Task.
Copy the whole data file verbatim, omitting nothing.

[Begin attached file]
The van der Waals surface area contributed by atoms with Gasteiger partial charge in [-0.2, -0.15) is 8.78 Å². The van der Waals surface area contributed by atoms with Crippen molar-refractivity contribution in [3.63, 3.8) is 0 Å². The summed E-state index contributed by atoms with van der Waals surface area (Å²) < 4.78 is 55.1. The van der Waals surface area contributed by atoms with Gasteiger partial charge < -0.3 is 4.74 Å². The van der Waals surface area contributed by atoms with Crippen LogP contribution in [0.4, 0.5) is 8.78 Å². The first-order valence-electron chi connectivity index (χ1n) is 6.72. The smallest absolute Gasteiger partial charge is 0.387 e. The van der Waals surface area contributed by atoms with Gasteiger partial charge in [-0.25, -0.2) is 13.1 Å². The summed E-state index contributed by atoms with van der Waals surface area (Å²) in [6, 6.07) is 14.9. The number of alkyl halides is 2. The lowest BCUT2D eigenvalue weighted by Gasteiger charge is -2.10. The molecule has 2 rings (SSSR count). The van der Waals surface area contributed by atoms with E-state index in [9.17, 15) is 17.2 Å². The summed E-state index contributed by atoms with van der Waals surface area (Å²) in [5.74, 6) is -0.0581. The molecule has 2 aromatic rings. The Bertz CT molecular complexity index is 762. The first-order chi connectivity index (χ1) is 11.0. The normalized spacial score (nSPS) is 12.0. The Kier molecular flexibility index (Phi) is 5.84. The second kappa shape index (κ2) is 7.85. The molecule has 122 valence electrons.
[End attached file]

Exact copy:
The van der Waals surface area contributed by atoms with Gasteiger partial charge in [-0.2, -0.15) is 8.78 Å². The van der Waals surface area contributed by atoms with Crippen molar-refractivity contribution in [3.63, 3.8) is 0 Å². The summed E-state index contributed by atoms with van der Waals surface area (Å²) < 4.78 is 55.1. The van der Waals surface area contributed by atoms with Gasteiger partial charge < -0.3 is 4.74 Å². The van der Waals surface area contributed by atoms with Crippen LogP contribution in [0.4, 0.5) is 8.78 Å². The first-order valence-electron chi connectivity index (χ1n) is 6.72. The smallest absolute Gasteiger partial charge is 0.387 e. The van der Waals surface area contributed by atoms with Gasteiger partial charge in [-0.25, -0.2) is 13.1 Å². The summed E-state index contributed by atoms with van der Waals surface area (Å²) in [6, 6.07) is 14.9. The number of alkyl halides is 2. The lowest BCUT2D eigenvalue weighted by Gasteiger charge is -2.10. The molecule has 2 rings (SSSR count). The van der Waals surface area contributed by atoms with E-state index in [9.17, 15) is 17.2 Å². The summed E-state index contributed by atoms with van der Waals surface area (Å²) in [5.74, 6) is -0.0581. The molecule has 2 aromatic rings. The Bertz CT molecular complexity index is 762. The first-order chi connectivity index (χ1) is 11.0. The normalized spacial score (nSPS) is 12.0. The Kier molecular flexibility index (Phi) is 5.84. The second kappa shape index (κ2) is 7.85. The molecule has 122 valence electrons.